No. 1, Justice Walk, and Lawrence Street

Survey of London: Volume 4, Chelsea, Pt II. Originally published by London County Council, London, 1913.

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'No. 1, Justice Walk, and Lawrence Street', in Survey of London: Volume 4, Chelsea, Pt II, (London, 1913) pp. 58-59. British History Online [accessed 21 April 2024]


Lawrence Street derives its name from the family of Lawrence, who owned for many years the old Manor House, which is presumed to have been situate at the north end of the street. It is not necessary to go in detail into the history of Chelsea Manor, but it may be noted that Sir Reginald Bray was lord of the manor from 1485 to 1503 and was succeeded by his nephew Sir Edmund, Lord Bray, who surrendered his claim in 1510 to Sir William, afterwards Lord, Sandes, in right of his wife. Both the Brays were buried at the old church. Lord Sandes sold the manor to King Henry VIII., who built the new manor house in Cheyne Walk (completed 1543). The old house was leased before 1557 to Richard Jervoise, to whom or to one of whose sons is the fine monument in the old church, and in 1557 (fn. 1) it was granted to John Caryll. In the same year he sold it to James Bassett, whose wife Maria parted with it in 1559 to Thomas Parrys. (fn. 2) The property changed hands again, and in 1583 it was sold by Robert Chamberlain and William Mounsey to Thomas Lawrence. (fn. 3) This last was Thomas Lawrence, goldsmith, who died in 1593, and was buried in what was henceforward known as the Lawrence Chapel in the old church, for the chapel attached to the lords of the manor remained with the possessors of the old manor house and not the new. Thomas Lawrence's son, Sir John, the first baronet, succeeded his father and died in 1638. His son Sir John (died c. 1681) and grandson Sir Thomas (died 1714), the latter being Secretary for Maryland, successively held the property. Sir Thomas left one surviving daughter, Margaret, who married Crew Offley, and inherited the property. Margaret Offley died in 1725 and was buried in the old church.


Faulkner, (fn. 4) tells us that "Ann, Duchess of Monmouth and Buccleuch, relict of James, Duke of Monmouth, resided in the great house in Lawrence Street about the year 1714," and this house came to be called Monmouth House. But it is clear from a note of Dr. King's that the old manor house was pulled down bfore 1704, and from his further note that "now it is built into several tenements, the offerings come to much more yearly" proves that it was not rebuilt as a great house. Indeed, on his map is shown a block of four houses at the north end of the street, built by Mr. Chase, who leased a portion of the glebe adjoining as additional gardens for the two larger houses. A passage between the two is specifically mentioned. (fn. 5) Now, if we consult the rate-books, we find that from 1695 onwards, there were four houses, apparently on the western side of the street, all rated at the same value (£18) and they are clearly shown on Dr. King's map. These are followed in the earlier years by two houses (rated at £28) which must have been on the eastern side. In 1705–6 there appear between these two sets of buildings, four new houses, the two in the centre rated at £28, and those at the side at £18. This would be the block already referred to, and it would agree with the drawing in the Chelsea Public Library (Plate 57), which shows four early 18th-century houses in one group, the two in the centre being larger than those at the sides, which occupy the projecting wings. The central folding-doors in the drawing belong to the passage, while the windows above are sham features to give dignity to the building. Mr. Beaver (fn. 6) tells us that a part of the block was pulled down in 1835, and a reference to Thompson's map (1836) will show the two western houses alone standing on the site. We can thus trace the Duchess of Monmouth in 1715 to the eastern of the two centre houses, which had been tenanted for two years previously by Josias Priest. Her neighbour in the eastern wing was "the Worshipful Richard Woodward," until 1718, (fn. 7) when the Duchess is found in occupation of the two houses, which together are rated at £63. She remained here until her death in 1732, when her name gives place to that of her daughter the Rt. Honble. Isabella Scott, who remained until 1738. After being empty for four years, the house was taken by Nicholas Spriemont, who was later the manager of Chelsea China Manufactory, which was close by. (fn. 8) Dr. Smollett came to live in the next house (westwards) in the year 1750.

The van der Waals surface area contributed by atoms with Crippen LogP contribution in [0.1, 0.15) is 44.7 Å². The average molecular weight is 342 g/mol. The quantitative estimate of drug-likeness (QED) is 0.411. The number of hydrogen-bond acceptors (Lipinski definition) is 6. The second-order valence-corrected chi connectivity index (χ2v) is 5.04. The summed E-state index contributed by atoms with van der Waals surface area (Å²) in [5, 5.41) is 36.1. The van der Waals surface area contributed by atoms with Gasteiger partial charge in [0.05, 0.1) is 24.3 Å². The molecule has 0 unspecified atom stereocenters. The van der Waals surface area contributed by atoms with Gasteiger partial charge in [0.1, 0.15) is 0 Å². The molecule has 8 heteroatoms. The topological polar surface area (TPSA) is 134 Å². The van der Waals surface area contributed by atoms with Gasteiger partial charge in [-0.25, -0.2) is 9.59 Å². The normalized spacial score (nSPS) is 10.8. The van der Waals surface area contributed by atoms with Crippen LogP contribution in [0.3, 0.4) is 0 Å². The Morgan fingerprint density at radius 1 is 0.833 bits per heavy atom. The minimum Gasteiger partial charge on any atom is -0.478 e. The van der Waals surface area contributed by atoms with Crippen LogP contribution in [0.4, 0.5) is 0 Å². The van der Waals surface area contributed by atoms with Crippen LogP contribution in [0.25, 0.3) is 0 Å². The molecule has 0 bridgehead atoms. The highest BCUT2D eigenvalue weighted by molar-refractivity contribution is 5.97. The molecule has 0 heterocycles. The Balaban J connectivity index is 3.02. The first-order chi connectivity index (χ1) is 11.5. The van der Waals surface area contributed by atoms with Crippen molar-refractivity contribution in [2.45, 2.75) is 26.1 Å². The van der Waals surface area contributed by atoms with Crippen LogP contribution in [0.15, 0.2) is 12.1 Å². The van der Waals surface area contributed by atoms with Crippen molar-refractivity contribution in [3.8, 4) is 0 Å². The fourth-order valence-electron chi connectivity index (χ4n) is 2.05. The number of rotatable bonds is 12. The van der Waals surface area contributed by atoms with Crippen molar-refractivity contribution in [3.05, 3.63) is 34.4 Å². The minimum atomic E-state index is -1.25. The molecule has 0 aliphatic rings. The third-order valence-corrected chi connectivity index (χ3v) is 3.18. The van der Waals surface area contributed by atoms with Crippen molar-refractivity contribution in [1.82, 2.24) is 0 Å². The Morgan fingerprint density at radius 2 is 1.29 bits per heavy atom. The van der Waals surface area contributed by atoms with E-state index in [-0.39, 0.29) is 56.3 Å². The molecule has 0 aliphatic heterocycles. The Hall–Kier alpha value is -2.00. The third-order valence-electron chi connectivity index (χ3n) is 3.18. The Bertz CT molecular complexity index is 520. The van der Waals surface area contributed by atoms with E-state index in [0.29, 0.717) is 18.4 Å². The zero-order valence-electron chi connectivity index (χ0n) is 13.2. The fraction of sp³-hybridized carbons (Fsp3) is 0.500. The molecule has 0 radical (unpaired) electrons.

Scott of Buccleuch

Nos. 23 and 24, Lawrence Street, which have the appearance of being originally one house, are good early Georgian buildings, and no doubt formed part of the building scheme above referred to. It will be noticed that there is a well designed hood which spans the two doorways; it is remarkably similar to one shown in a like position in the drawings of Monmouth House, and it is quite possibly the same hood. Opposite Nos. 23 and 24, and at the northern corner of Justice Walk, is another good house of rather later date. The doorway, which is in Justice Walk (in which street the house is No. 1), is of excellent design, and some good wrought iron balconies occur to the windows which overlook Lawrence Street.


  • 1. Letters Patent, 3 and 4 Ph. and Mary, pt. 9, quoted by Randall Davies in Chelsea Old Church, pp 160–1.
  • 2. Copies of two deeds, made in 1596, by Thomas Lawrence the younger, in response, from a "Warning from the Escheator of Middx." Preserved at the Chelsea Public Library.
  • 3. Letters Patent, quoted above.
  • 4. Chelsea and its Environs, I., p. 266.
  • 5. Dr. King's MS., Chelsea Public Library.
  • 6. Memorials of Old Chelsea, pp. 90–92.
  • 7. He is found in No. 30, Cheyne Row in this year (see p. 62).
  • 8. See Survey of London, Vol. II., (Chelsea, Part I.), p. 86.